How About The Good Wife?

Firstly, if you haven’t seen last night’s episode, catch it here on Global.

Secondly, No no no no…  (CBC)

Author: Carle Steel

Carle Steel was a simple moisture farmer on a barren, sun-baked world who, through fate and destiny, brought the mighty Galactic Empire to its knees. She likes cats, bats, mice and you.

10 thoughts on “How About The Good Wife?”

  1. Carle, when I saw the bombshell strike, I thought of you and wondered if you were as floored as I was. Looking at last week’s episode, however, I have to say that all the reminiscences were designed to soften us up. Now the entire dynamic of the series changes, and it’ll be interesting to see how.
    I guess this shows that network series still have story tricks up their sleeves, and aren’t leaving the field entirely to AMC, etc.

  2. Funny, I thought about you too. What I love about The Good Wife is that nothing is one way or another — people change, situations change, the social ground is in constant motion. The Good Wife also has a knack of recognizing our higher selves — I loved how Dianne and Kalinda’s first concern was Alicia.

    I still feel sorry for them over the loss of Tony Scott. I notice his name is down now, has been for a while now. Life ain’t fair.

    I also thought: Silas! Put that gun down! (Don’t know if you’ve watched Weeds or not.)

  3. I watched “Weeds” for the first season and a half, and then just got bored. Mary Louise Parker could only take me so far.

  4. Now I need to get an iced cappuccino. Before I go, here’s this from co-creators Robert and Michelle King: “Finally, we chose the tragic route for Will’s send-off for personal reasons. We’ve all experienced the sudden death of a loved one in our lives. It’s terrifying how a perfectly normal and sunny day can suddenly explode with tragedy. Television, in our opinion, doesn’t deal with this enough: the irredeemability of death. Your last time with the loved one will always remain your last time. The Good Wife is a show about human behavior and emotion, and death, as sad and unfair as it can be, is a part of the human experience that we want to share.”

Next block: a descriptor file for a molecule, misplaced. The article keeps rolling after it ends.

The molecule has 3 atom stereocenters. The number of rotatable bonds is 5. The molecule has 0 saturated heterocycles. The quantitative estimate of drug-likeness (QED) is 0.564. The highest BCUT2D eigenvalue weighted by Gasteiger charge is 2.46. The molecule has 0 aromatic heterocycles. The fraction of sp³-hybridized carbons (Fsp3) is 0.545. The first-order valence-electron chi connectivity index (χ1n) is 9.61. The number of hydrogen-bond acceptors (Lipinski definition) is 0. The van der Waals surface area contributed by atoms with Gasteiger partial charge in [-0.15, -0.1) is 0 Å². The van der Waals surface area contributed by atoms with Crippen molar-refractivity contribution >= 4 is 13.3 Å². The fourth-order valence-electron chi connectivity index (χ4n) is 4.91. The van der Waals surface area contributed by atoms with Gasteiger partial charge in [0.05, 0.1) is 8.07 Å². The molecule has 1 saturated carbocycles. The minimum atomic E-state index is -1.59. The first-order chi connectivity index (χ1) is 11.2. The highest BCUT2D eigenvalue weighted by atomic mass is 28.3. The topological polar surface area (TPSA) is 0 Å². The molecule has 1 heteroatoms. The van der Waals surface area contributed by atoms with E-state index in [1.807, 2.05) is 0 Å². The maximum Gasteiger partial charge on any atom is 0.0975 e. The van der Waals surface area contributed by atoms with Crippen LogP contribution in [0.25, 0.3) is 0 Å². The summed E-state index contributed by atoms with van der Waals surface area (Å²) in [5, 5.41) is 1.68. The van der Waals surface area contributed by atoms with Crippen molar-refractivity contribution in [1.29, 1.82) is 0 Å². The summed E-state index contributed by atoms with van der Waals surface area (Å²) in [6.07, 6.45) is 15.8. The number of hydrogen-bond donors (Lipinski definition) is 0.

5. That’s as good a reason as any, and perhaps a reflection of the loss of Tony Scott. Props for them for dealing with serious issues in a very adult way.

  6. I thought of Carle, too. And I woke up with that sorrow as if a beloved Premier had died while in office. Judging from the previews, Will’s absence seriously changes the dynamic, as Barb said – Rather than two Alpha males vying for Alicia and vice versa, now maybe everyone becomes untethered…no balance there for Peter’s character, vacuum filled by wimpy or scheming men while the women are overcome by their feelings of emptiness and loss. It’ll be chaos and thrilling to watch, but it sucks Will’s gone and hard to imagine the show can maintain its present greatness :(

  7. I always saw Will and Dianne as the alpha people — or their relationship makes them one big alpha unit, with Alicia having alpha potential, on her own and with either/both Will and Dianne.

    I love how they portray complicity and intimacy among all the characters. To me, that’s the core of the show — so much harder to do than conflict.

    Pfft. Peter’s nothing. Greasy windbag.

  8. Will & Dianne: Alpha Law; Will & Peter: broadcast TV Alpha Studs. No one wanted Peter to win in the end, but Alicia’s thing with Will sort of kept him, as Alicia’s husband, sympathetic. Now that tension is gone and yeah, in our post-Will angst, we can regard Peter as nothing but a prick, even tho he seems to be a pretty decent Democratic Governor.

  9. Week two post Will…

    Well that made me cry my eyes out. Of course you fall in love again with a person who has just died. Of course Will’s death pitches everyone out of their egos and on to that higher plane where love (and hate) resides. Well done Good Wife!

    Way too soon for a new ASA love interest (?) though. I’m not ready.

Comments are closed.